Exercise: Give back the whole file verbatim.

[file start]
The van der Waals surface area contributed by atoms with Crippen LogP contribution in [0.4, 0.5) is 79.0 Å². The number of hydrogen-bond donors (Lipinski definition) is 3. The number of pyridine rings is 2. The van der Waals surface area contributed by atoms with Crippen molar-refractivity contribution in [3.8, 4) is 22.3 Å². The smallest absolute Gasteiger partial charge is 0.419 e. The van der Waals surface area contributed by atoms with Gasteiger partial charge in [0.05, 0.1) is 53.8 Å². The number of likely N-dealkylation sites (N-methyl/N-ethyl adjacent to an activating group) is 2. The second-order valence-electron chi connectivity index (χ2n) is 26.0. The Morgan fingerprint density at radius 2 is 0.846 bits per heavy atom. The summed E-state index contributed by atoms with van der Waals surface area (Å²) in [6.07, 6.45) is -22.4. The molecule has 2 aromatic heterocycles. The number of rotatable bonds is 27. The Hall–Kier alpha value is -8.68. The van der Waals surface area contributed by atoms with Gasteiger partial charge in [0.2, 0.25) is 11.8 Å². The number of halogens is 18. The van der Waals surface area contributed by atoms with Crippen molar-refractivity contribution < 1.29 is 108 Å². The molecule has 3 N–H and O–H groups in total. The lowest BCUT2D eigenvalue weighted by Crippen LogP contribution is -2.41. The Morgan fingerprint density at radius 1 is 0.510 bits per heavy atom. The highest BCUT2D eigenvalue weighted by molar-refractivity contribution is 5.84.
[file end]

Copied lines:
The van der Waals surface area contributed by atoms with Crippen LogP contribution in [0.4, 0.5) is 79.0 Å². The number of hydrogen-bond donors (Lipinski definition) is 3. The number of pyridine rings is 2. The van der Waals surface area contributed by atoms with Crippen molar-refractivity contribution in [3.8, 4) is 22.3 Å². The smallest absolute Gasteiger partial charge is 0.419 e. The van der Waals surface area contributed by atoms with Gasteiger partial charge in [0.05, 0.1) is 53.8 Å². The number of likely N-dealkylation sites (N-methyl/N-ethyl adjacent to an activating group) is 2. The second-order valence-electron chi connectivity index (χ2n) is 26.0. The Morgan fingerprint density at radius 2 is 0.846 bits per heavy atom. The summed E-state index contributed by atoms with van der Waals surface area (Å²) in [6.07, 6.45) is -22.4. The molecule has 2 aromatic heterocycles. The number of rotatable bonds is 27. The Hall–Kier alpha value is -8.68. The van der Waals surface area contributed by atoms with Gasteiger partial charge in [0.2, 0.25) is 11.8 Å². The number of halogens is 18. The van der Waals surface area contributed by atoms with Crippen molar-refractivity contribution < 1.29 is 108 Å². The molecule has 3 N–H and O–H groups in total. The lowest BCUT2D eigenvalue weighted by Crippen LogP contribution is -2.41. The Morgan fingerprint density at radius 1 is 0.510 bits per heavy atom. The highest BCUT2D eigenvalue weighted by molar-refractivity contribution is 5.84.